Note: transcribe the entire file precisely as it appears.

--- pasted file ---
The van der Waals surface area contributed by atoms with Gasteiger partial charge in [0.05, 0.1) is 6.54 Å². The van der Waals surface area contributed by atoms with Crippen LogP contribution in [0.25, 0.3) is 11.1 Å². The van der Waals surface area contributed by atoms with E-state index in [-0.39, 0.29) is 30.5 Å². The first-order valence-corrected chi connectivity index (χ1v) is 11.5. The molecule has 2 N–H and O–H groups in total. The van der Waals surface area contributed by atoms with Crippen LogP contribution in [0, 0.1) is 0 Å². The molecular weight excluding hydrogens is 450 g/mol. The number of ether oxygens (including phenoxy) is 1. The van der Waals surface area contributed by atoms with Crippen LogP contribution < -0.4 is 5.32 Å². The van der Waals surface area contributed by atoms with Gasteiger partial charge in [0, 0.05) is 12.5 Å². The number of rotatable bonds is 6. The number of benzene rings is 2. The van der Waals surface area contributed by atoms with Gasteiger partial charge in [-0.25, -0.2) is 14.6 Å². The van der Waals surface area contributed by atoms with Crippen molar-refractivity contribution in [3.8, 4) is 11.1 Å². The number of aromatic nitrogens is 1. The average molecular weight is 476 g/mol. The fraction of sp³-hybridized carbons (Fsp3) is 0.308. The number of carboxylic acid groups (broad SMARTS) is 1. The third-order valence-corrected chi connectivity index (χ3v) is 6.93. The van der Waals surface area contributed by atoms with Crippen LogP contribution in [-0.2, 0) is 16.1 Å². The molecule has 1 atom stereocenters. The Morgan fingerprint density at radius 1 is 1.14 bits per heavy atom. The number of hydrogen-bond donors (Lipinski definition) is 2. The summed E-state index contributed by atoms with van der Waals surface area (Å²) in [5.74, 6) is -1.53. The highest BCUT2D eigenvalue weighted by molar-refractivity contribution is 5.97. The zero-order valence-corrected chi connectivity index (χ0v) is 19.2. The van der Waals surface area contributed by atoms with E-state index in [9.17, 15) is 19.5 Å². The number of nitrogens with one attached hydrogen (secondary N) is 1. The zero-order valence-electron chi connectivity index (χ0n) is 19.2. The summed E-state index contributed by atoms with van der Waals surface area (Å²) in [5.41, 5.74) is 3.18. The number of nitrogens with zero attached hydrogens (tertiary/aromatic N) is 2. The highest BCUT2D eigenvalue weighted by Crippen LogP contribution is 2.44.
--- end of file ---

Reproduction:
The van der Waals surface area contributed by atoms with Gasteiger partial charge in [0.05, 0.1) is 6.54 Å². The van der Waals surface area contributed by atoms with Crippen LogP contribution in [0.25, 0.3) is 11.1 Å². The van der Waals surface area contributed by atoms with E-state index in [-0.39, 0.29) is 30.5 Å². The first-order valence-corrected chi connectivity index (χ1v) is 11.5. The molecule has 2 N–H and O–H groups in total. The van der Waals surface area contributed by atoms with Crippen LogP contribution in [0, 0.1) is 0 Å². The molecular weight excluding hydrogens is 450 g/mol. The number of ether oxygens (including phenoxy) is 1. The van der Waals surface area contributed by atoms with Crippen LogP contribution < -0.4 is 5.32 Å². The van der Waals surface area contributed by atoms with Gasteiger partial charge in [0, 0.05) is 12.5 Å². The number of rotatable bonds is 6. The number of benzene rings is 2. The van der Waals surface area contributed by atoms with Gasteiger partial charge in [-0.25, -0.2) is 14.6 Å². The van der Waals surface area contributed by atoms with Crippen molar-refractivity contribution in [3.8, 4) is 11.1 Å². The number of aromatic nitrogens is 1. The average molecular weight is 476 g/mol. The fraction of sp³-hybridized carbons (Fsp3) is 0.308. The number of carboxylic acid groups (broad SMARTS) is 1. The third-order valence-corrected chi connectivity index (χ3v) is 6.93. The van der Waals surface area contributed by atoms with Crippen LogP contribution in [-0.2, 0) is 16.1 Å². The molecule has 1 atom stereocenters. The Morgan fingerprint density at radius 1 is 1.14 bits per heavy atom. The number of hydrogen-bond donors (Lipinski definition) is 2. The summed E-state index contributed by atoms with van der Waals surface area (Å²) in [5.74, 6) is -1.53. The highest BCUT2D eigenvalue weighted by molar-refractivity contribution is 5.97. The zero-order valence-corrected chi connectivity index (χ0v) is 19.2. The van der Waals surface area contributed by atoms with E-state index in [9.17, 15) is 19.5 Å². The number of nitrogens with one attached hydrogen (secondary N) is 1. The zero-order valence-electron chi connectivity index (χ0n) is 19.2. The summed E-state index contributed by atoms with van der Waals surface area (Å²) in [5.41, 5.74) is 3.18. The number of nitrogens with zero attached hydrogens (tertiary/aromatic N) is 2. The highest BCUT2D eigenvalue weighted by Crippen LogP contribution is 2.44.